Thousands of striking workers have gathered in front of parliament in Greece as politicians prepared to debate controversial social security reforms.
The reforms have been strongly opposed by Greece's powerful unions.
At least 5,000 protesters joined the rally in central Athens during a 24-hour nationwide strike called by Greece's largest civil servants' union.
A banner covered the front of the national economy ministry building demanding lawmakers kill the “anti-labour” bill, which include pension cuts and an increase in the minimum retirement age to 65.
The strike halted public transportation and many flights and ferry services around Greece.
The sweeping reform proposals also loom as a major test for the embattled Socialist government, which has long counted on strong support from labour groups. A vote on the plan is possible later this week.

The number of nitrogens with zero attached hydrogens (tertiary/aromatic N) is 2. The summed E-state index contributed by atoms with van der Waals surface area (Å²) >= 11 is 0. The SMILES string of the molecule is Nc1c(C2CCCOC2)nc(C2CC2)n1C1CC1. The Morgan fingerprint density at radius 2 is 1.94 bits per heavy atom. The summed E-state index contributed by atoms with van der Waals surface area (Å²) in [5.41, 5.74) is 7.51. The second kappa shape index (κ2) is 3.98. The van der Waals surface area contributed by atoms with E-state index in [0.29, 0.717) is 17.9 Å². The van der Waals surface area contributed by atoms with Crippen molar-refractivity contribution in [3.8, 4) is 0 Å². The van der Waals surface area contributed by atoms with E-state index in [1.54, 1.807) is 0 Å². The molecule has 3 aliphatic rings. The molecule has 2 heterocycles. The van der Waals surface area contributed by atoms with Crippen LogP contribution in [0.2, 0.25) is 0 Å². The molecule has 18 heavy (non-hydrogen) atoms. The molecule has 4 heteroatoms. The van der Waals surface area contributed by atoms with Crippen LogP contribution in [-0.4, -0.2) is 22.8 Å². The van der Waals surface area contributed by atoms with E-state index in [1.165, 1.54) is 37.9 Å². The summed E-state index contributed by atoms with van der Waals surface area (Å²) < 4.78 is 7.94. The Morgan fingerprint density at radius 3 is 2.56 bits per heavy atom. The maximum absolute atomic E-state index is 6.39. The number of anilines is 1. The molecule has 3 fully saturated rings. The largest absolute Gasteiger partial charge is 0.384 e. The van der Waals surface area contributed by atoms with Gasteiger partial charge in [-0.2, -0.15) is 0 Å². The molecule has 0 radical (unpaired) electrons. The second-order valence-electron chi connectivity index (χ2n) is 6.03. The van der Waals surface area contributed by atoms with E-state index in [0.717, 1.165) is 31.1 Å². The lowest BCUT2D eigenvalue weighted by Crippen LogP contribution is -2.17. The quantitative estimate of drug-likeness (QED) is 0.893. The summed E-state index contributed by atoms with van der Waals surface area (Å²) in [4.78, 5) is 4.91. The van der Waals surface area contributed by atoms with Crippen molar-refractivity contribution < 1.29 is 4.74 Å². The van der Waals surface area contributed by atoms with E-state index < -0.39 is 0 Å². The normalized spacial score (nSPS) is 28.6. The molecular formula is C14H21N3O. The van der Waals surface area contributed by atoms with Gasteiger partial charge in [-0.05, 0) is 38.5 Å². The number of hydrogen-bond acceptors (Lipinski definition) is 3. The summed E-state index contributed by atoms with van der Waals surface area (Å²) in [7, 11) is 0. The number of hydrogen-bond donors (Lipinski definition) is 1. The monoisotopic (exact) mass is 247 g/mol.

The government claims the reforms are needed to keep the social security system from bankruptcy in a country with an ageing population and low birth rate.
Union leaders have a variety of demands, including pensions after 35 years of work regardless of the workers' age. Under the current system, for example, some women with children can receive state retirement benefits at age 55.
State hospitals and ambulance crews operated with emergency staff. State-run schools, municipalities, ministries and tax offices were closed.